How to Paint a Mural

Painting a mural requires a great deal of preparation, equipment, and effort, but few art forms can be presented on a similar scale. Planning and attention to detail will help you succeed if you face these challenges.


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    Plan the details of your project. Some of the most important details are these:
    • Location. Painting a mural requires a suitable location, with a surface that can be painted. Flat, smooth surfaces are ideal, but with planning, even rough-textured or round surfaces can be used for your project.
    • Type of paint. For exterior projects that are expected to last for years, using an oil based alkyd enamel or polyurethane enamel, or newer 100% acrylic exterior paints may be your best bet. For interior walls, latex paints may offer easier cleanup, lower costs, and less odor, but regardless of your choice, make sure the paint you use is available in colors which are suitable for your project.
    • Quantity of paint. Because a mural can be dozens of feet long, and even dozens of feet tall, large amounts of paint will be required. By measuring the total area to be covered, the total amount of paint can be calculated, but since mural painting can require many different colors, figuring the actual area to be painted each color is necessary to allow purchasing the right amount of each one.
    • Method of paint application. Large areas like backgrounds may be rolled or sprayed with a paint sprayer, where details may be added with brushes or an airbrush.
    • Protection from the elements. Paints are sensitive to direct sunlight, extreme temperatures, and humidity, so planning to deal with these factors before beginning will make your job easier. Obviously, interior projects don't have as many complications as exterior ones, but in public places, keeping the project protected may still require attention. You can consider using varnish for your mural.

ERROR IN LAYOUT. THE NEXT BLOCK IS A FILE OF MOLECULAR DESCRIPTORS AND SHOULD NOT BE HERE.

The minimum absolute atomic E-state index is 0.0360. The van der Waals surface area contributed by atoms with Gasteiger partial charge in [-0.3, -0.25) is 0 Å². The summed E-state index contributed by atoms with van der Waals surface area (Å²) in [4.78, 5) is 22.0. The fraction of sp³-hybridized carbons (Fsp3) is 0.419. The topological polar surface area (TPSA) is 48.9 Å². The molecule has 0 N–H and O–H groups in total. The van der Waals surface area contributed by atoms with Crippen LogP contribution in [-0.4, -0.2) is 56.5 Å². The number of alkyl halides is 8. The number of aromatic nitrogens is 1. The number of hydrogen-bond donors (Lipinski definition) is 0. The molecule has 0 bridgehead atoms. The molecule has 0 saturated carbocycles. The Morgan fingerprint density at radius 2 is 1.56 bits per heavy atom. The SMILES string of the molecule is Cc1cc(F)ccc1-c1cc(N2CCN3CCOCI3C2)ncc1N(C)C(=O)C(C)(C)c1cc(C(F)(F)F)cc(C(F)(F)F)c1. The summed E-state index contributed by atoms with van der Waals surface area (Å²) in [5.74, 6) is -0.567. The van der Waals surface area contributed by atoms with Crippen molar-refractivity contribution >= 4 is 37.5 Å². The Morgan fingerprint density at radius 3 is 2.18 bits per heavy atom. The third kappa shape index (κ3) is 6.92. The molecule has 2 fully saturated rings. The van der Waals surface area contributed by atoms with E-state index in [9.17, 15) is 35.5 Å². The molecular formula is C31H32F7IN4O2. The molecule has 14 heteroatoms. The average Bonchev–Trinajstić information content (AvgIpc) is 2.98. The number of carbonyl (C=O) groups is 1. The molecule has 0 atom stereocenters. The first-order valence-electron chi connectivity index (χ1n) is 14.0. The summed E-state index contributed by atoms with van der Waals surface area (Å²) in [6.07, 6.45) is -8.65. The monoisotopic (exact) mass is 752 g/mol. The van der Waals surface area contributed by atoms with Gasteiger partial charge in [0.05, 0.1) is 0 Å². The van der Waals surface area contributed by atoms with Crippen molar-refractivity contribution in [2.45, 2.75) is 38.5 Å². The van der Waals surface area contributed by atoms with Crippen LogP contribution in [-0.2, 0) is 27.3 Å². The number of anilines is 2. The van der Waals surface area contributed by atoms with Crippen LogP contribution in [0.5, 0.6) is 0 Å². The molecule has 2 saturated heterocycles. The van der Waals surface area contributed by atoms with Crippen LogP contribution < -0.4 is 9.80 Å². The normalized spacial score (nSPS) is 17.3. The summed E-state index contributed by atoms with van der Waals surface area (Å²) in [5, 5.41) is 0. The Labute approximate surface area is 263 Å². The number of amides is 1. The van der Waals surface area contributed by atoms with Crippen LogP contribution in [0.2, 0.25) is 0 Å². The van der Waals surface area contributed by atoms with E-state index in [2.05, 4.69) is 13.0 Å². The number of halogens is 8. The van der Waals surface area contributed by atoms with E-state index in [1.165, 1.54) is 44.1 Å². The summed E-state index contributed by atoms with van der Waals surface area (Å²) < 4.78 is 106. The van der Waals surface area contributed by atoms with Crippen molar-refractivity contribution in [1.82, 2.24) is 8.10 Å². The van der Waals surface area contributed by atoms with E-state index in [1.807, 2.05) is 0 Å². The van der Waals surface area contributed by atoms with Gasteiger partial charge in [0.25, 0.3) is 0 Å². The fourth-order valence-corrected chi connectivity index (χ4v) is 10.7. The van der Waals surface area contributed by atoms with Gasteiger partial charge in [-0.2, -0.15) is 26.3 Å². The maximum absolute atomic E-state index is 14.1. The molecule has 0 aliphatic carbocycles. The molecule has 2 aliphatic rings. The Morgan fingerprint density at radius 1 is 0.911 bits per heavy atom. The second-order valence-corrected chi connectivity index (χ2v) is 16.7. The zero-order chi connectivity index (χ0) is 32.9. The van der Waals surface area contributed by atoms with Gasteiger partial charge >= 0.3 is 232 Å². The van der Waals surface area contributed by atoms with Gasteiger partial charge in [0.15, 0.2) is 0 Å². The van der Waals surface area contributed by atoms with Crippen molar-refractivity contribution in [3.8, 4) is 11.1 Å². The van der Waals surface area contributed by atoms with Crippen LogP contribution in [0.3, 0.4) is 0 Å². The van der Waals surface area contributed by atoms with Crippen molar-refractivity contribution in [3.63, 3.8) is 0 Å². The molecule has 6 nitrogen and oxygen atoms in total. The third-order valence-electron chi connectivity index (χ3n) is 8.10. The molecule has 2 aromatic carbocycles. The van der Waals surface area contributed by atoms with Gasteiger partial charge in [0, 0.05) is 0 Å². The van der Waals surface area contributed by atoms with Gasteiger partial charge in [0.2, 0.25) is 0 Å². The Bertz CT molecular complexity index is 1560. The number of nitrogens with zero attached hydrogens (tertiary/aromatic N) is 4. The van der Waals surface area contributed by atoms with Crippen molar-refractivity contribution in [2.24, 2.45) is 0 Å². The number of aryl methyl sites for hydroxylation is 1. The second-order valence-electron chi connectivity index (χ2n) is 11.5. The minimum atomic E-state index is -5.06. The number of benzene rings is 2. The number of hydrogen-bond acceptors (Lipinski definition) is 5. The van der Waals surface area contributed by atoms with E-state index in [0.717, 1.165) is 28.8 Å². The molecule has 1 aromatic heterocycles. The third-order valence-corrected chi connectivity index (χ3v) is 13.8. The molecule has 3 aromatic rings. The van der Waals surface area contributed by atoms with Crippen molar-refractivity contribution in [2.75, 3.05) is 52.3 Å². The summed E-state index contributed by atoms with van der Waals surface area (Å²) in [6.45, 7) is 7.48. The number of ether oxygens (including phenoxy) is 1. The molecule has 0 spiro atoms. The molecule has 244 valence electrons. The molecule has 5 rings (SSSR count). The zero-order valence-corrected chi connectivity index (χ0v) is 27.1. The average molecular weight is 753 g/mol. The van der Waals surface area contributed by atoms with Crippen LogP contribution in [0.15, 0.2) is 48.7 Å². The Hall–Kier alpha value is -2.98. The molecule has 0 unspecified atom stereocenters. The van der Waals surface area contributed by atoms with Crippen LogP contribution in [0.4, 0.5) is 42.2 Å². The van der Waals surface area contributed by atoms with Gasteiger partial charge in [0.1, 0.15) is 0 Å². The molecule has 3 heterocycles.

• Design. Begin your project with a design you choose, either a photograph or sketches, to give you a sense of proportion and ideas for the color scheme you will use. Landscape scenes are greatly different from still life or portraits, and each will have unique requirements and elements.
  2. Image titled Paint a Mural Step 2
    Produce a scaled down version of your finished mural. Use a photograph (or pasted photographs) or accurate sketches of your subject, and measure at scale the distances and locations of various points of your subject. An example would be the horizon in a landscape, possibly being located at the one-third point of the total area to be covered. Measuring key features will allow you to calculate the amount of paint when each feature is identified by its color.
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    Prepare the wall or other surface to be painted. If the surface is low enough the whole mural can be painted standing on the ground or from a stepladder, you are ready to begin cleaning and priming it, but for higher work, you may have to build a scaffold or rent an aerial lift.
  4. Image titled Paint a Mural Step 4